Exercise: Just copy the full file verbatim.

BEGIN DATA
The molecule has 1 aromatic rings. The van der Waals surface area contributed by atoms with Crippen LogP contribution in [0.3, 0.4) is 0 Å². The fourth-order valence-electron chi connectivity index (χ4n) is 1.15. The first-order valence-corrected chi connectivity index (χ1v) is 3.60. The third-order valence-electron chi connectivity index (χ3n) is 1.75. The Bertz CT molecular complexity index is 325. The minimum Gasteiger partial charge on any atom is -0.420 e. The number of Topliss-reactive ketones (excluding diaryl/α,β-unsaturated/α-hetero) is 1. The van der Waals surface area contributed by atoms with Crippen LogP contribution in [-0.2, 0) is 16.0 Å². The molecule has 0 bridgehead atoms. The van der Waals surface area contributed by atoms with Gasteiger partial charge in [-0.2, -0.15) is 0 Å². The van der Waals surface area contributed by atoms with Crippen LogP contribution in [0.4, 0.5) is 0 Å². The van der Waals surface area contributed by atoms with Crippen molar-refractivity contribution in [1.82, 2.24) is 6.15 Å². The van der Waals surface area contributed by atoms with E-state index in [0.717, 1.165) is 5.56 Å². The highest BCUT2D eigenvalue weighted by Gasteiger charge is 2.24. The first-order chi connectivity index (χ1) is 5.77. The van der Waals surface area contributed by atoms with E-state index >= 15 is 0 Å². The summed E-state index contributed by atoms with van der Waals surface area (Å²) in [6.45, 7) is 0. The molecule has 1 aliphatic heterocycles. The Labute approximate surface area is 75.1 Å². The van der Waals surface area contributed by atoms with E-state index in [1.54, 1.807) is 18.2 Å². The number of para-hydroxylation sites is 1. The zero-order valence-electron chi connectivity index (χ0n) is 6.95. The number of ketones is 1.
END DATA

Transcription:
The molecule has 1 aromatic rings. The van der Waals surface area contributed by atoms with Crippen LogP contribution in [0.3, 0.4) is 0 Å². The fourth-order valence-electron chi connectivity index (χ4n) is 1.15. The first-order valence-corrected chi connectivity index (χ1v) is 3.60. The third-order valence-electron chi connectivity index (χ3n) is 1.75. The Bertz CT molecular complexity index is 325. The minimum Gasteiger partial charge on any atom is -0.420 e. The number of Topliss-reactive ketones (excluding diaryl/α,β-unsaturated/α-hetero) is 1. The van der Waals surface area contributed by atoms with Crippen LogP contribution in [-0.2, 0) is 16.0 Å². The molecule has 0 bridgehead atoms. The van der Waals surface area contributed by atoms with Gasteiger partial charge in [-0.2, -0.15) is 0 Å². The van der Waals surface area contributed by atoms with Crippen LogP contribution in [0.4, 0.5) is 0 Å². The van der Waals surface area contributed by atoms with Crippen molar-refractivity contribution in [1.82, 2.24) is 6.15 Å². The van der Waals surface area contributed by atoms with E-state index in [0.717, 1.165) is 5.56 Å². The highest BCUT2D eigenvalue weighted by Gasteiger charge is 2.24. The first-order chi connectivity index (χ1) is 5.77. The van der Waals surface area contributed by atoms with E-state index >= 15 is 0 Å². The summed E-state index contributed by atoms with van der Waals surface area (Å²) in [6.45, 7) is 0. The molecule has 1 aliphatic heterocycles. The Labute approximate surface area is 75.1 Å². The van der Waals surface area contributed by atoms with E-state index in [1.54, 1.807) is 18.2 Å². The number of para-hydroxylation sites is 1. The zero-order valence-electron chi connectivity index (χ0n) is 6.95. The number of ketones is 1.